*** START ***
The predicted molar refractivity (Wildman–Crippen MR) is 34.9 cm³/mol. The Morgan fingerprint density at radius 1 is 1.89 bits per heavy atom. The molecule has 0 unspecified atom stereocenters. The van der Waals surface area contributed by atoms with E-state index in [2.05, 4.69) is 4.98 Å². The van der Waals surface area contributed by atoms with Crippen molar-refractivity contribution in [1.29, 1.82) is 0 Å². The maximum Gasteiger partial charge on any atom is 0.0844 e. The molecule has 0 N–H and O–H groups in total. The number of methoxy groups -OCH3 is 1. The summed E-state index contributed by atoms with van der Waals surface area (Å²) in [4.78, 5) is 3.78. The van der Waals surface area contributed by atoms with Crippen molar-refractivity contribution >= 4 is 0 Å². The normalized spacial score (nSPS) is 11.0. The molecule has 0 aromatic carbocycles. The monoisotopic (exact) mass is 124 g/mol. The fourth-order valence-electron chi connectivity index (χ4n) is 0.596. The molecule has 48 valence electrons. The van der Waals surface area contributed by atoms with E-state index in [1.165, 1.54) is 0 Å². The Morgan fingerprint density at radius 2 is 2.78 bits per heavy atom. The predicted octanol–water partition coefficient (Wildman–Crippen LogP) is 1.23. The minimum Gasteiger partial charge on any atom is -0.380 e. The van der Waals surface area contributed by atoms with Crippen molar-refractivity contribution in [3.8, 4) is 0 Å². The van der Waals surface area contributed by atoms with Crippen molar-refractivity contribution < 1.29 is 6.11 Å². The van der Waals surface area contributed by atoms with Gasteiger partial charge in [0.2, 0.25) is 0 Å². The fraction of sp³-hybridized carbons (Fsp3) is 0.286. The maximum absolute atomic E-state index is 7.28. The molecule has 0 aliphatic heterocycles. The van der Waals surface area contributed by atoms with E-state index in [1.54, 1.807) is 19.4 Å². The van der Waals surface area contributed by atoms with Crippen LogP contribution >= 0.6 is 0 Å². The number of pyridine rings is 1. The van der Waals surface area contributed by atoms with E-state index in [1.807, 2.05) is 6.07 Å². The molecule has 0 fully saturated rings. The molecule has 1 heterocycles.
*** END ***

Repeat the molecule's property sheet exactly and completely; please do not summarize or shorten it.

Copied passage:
The predicted molar refractivity (Wildman–Crippen MR) is 34.9 cm³/mol. The Morgan fingerprint density at radius 1 is 1.89 bits per heavy atom. The molecule has 0 unspecified atom stereocenters. The van der Waals surface area contributed by atoms with E-state index in [2.05, 4.69) is 4.98 Å². The van der Waals surface area contributed by atoms with Crippen molar-refractivity contribution in [1.29, 1.82) is 0 Å². The maximum Gasteiger partial charge on any atom is 0.0844 e. The molecule has 0 N–H and O–H groups in total. The number of methoxy groups -OCH3 is 1. The summed E-state index contributed by atoms with van der Waals surface area (Å²) in [4.78, 5) is 3.78. The van der Waals surface area contributed by atoms with Crippen molar-refractivity contribution >= 4 is 0 Å². The normalized spacial score (nSPS) is 11.0. The molecule has 0 aromatic carbocycles. The monoisotopic (exact) mass is 124 g/mol. The fourth-order valence-electron chi connectivity index (χ4n) is 0.596. The molecule has 48 valence electrons. The van der Waals surface area contributed by atoms with E-state index in [1.165, 1.54) is 0 Å². The Morgan fingerprint density at radius 2 is 2.78 bits per heavy atom. The predicted octanol–water partition coefficient (Wildman–Crippen LogP) is 1.23. The minimum Gasteiger partial charge on any atom is -0.380 e. The van der Waals surface area contributed by atoms with Crippen molar-refractivity contribution in [3.8, 4) is 0 Å². The van der Waals surface area contributed by atoms with Crippen molar-refractivity contribution < 1.29 is 6.11 Å². The van der Waals surface area contributed by atoms with Gasteiger partial charge in [0.2, 0.25) is 0 Å². The fraction of sp³-hybridized carbons (Fsp3) is 0.286. The maximum absolute atomic E-state index is 7.28. The molecule has 0 aliphatic heterocycles. The van der Waals surface area contributed by atoms with E-state index in [1.54, 1.807) is 19.4 Å². The van der Waals surface area contributed by atoms with Crippen LogP contribution >= 0.6 is 0 Å². The number of pyridine rings is 1. The van der Waals surface area contributed by atoms with E-state index in [1.807, 2.05) is 6.07 Å². The molecule has 0 fully saturated rings. The molecule has 1 heterocycles.